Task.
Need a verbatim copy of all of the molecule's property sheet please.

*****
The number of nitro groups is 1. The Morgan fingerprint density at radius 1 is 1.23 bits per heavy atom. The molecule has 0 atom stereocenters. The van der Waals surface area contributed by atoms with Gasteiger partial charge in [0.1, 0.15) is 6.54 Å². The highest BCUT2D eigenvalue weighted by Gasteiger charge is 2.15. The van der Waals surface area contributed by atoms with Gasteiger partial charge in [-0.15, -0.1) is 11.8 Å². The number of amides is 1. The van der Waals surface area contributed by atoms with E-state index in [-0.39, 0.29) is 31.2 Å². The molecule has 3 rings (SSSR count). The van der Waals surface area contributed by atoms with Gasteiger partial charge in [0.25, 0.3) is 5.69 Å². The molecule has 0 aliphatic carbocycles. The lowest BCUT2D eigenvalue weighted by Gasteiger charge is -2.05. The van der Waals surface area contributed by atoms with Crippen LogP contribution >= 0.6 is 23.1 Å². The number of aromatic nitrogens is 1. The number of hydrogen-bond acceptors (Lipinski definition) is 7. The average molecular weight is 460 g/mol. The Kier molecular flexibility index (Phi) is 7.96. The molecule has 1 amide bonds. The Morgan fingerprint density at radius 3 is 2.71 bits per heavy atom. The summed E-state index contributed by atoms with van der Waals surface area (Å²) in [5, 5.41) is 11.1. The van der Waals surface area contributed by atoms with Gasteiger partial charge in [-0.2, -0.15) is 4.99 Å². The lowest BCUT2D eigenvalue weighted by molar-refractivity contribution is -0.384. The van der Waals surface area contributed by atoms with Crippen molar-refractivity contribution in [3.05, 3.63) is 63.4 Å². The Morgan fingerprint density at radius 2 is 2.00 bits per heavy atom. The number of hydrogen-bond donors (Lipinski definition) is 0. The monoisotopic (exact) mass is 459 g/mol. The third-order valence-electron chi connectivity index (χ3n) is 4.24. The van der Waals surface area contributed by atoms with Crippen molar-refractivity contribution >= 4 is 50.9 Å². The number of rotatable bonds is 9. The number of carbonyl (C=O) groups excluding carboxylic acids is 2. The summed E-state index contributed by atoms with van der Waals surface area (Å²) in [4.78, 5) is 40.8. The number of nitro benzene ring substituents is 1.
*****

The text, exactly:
The number of nitro groups is 1. The Morgan fingerprint density at radius 1 is 1.23 bits per heavy atom. The molecule has 0 atom stereocenters. The van der Waals surface area contributed by atoms with Gasteiger partial charge in [0.1, 0.15) is 6.54 Å². The highest BCUT2D eigenvalue weighted by Gasteiger charge is 2.15. The van der Waals surface area contributed by atoms with Gasteiger partial charge in [-0.15, -0.1) is 11.8 Å². The number of amides is 1. The van der Waals surface area contributed by atoms with E-state index in [-0.39, 0.29) is 31.2 Å². The molecule has 3 rings (SSSR count). The van der Waals surface area contributed by atoms with Gasteiger partial charge in [0.25, 0.3) is 5.69 Å². The molecule has 0 aliphatic carbocycles. The lowest BCUT2D eigenvalue weighted by Gasteiger charge is -2.05. The van der Waals surface area contributed by atoms with Crippen LogP contribution >= 0.6 is 23.1 Å². The number of aromatic nitrogens is 1. The number of hydrogen-bond acceptors (Lipinski definition) is 7. The average molecular weight is 460 g/mol. The Kier molecular flexibility index (Phi) is 7.96. The molecule has 1 amide bonds. The Morgan fingerprint density at radius 3 is 2.71 bits per heavy atom. The summed E-state index contributed by atoms with van der Waals surface area (Å²) in [5, 5.41) is 11.1. The van der Waals surface area contributed by atoms with Gasteiger partial charge in [-0.2, -0.15) is 4.99 Å². The lowest BCUT2D eigenvalue weighted by molar-refractivity contribution is -0.384. The van der Waals surface area contributed by atoms with Crippen molar-refractivity contribution in [3.05, 3.63) is 63.4 Å². The Morgan fingerprint density at radius 2 is 2.00 bits per heavy atom. The number of hydrogen-bond donors (Lipinski definition) is 0. The monoisotopic (exact) mass is 459 g/mol. The third-order valence-electron chi connectivity index (χ3n) is 4.24. The van der Waals surface area contributed by atoms with Crippen molar-refractivity contribution >= 4 is 50.9 Å². The number of rotatable bonds is 9. The number of carbonyl (C=O) groups excluding carboxylic acids is 2. The summed E-state index contributed by atoms with van der Waals surface area (Å²) in [4.78, 5) is 40.8. The number of nitro benzene ring substituents is 1.